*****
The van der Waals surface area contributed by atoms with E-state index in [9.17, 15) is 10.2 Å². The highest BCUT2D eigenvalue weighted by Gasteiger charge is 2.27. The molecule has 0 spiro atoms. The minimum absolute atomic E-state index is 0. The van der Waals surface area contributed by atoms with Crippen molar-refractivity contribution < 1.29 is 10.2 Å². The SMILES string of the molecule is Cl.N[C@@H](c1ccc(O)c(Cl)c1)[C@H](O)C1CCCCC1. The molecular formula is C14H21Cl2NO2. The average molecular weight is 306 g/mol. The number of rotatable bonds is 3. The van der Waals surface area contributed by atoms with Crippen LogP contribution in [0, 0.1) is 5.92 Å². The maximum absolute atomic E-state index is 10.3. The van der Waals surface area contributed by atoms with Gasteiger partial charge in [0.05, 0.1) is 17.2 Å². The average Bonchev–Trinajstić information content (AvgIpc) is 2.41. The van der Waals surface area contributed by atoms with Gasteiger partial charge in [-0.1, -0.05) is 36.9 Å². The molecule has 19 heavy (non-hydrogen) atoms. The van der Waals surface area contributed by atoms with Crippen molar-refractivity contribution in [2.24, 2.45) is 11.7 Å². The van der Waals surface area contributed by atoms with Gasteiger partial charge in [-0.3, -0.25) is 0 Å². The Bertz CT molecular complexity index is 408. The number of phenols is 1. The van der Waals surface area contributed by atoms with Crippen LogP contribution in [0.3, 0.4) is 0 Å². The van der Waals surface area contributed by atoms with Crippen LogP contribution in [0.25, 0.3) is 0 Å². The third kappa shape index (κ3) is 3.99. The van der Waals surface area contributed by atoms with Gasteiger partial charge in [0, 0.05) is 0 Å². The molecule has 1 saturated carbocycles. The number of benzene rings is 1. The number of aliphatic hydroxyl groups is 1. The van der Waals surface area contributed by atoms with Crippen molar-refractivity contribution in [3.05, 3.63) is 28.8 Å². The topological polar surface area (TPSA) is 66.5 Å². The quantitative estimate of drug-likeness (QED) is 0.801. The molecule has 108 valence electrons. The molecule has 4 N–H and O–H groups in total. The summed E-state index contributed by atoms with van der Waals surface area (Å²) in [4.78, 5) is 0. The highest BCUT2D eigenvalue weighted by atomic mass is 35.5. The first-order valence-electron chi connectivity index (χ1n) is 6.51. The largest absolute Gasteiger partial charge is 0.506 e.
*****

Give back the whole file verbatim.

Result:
The van der Waals surface area contributed by atoms with E-state index in [9.17, 15) is 10.2 Å². The highest BCUT2D eigenvalue weighted by Gasteiger charge is 2.27. The molecule has 0 spiro atoms. The minimum absolute atomic E-state index is 0. The van der Waals surface area contributed by atoms with Crippen molar-refractivity contribution < 1.29 is 10.2 Å². The SMILES string of the molecule is Cl.N[C@@H](c1ccc(O)c(Cl)c1)[C@H](O)C1CCCCC1. The molecular formula is C14H21Cl2NO2. The average molecular weight is 306 g/mol. The number of rotatable bonds is 3. The van der Waals surface area contributed by atoms with Crippen LogP contribution in [0, 0.1) is 5.92 Å². The maximum absolute atomic E-state index is 10.3. The van der Waals surface area contributed by atoms with Gasteiger partial charge in [0.05, 0.1) is 17.2 Å². The average Bonchev–Trinajstić information content (AvgIpc) is 2.41. The van der Waals surface area contributed by atoms with Gasteiger partial charge in [-0.1, -0.05) is 36.9 Å². The molecule has 19 heavy (non-hydrogen) atoms. The van der Waals surface area contributed by atoms with Crippen molar-refractivity contribution in [2.24, 2.45) is 11.7 Å². The van der Waals surface area contributed by atoms with Gasteiger partial charge in [-0.3, -0.25) is 0 Å². The Bertz CT molecular complexity index is 408. The number of phenols is 1. The van der Waals surface area contributed by atoms with Crippen LogP contribution in [0.3, 0.4) is 0 Å². The van der Waals surface area contributed by atoms with Crippen LogP contribution in [0.25, 0.3) is 0 Å². The third kappa shape index (κ3) is 3.99. The van der Waals surface area contributed by atoms with Gasteiger partial charge in [0, 0.05) is 0 Å². The molecule has 1 saturated carbocycles. The number of benzene rings is 1. The number of aliphatic hydroxyl groups is 1. The van der Waals surface area contributed by atoms with Crippen molar-refractivity contribution in [3.05, 3.63) is 28.8 Å². The topological polar surface area (TPSA) is 66.5 Å². The quantitative estimate of drug-likeness (QED) is 0.801. The molecule has 108 valence electrons. The molecule has 4 N–H and O–H groups in total. The summed E-state index contributed by atoms with van der Waals surface area (Å²) in [4.78, 5) is 0. The highest BCUT2D eigenvalue weighted by atomic mass is 35.5. The first-order valence-electron chi connectivity index (χ1n) is 6.51. The largest absolute Gasteiger partial charge is 0.506 e.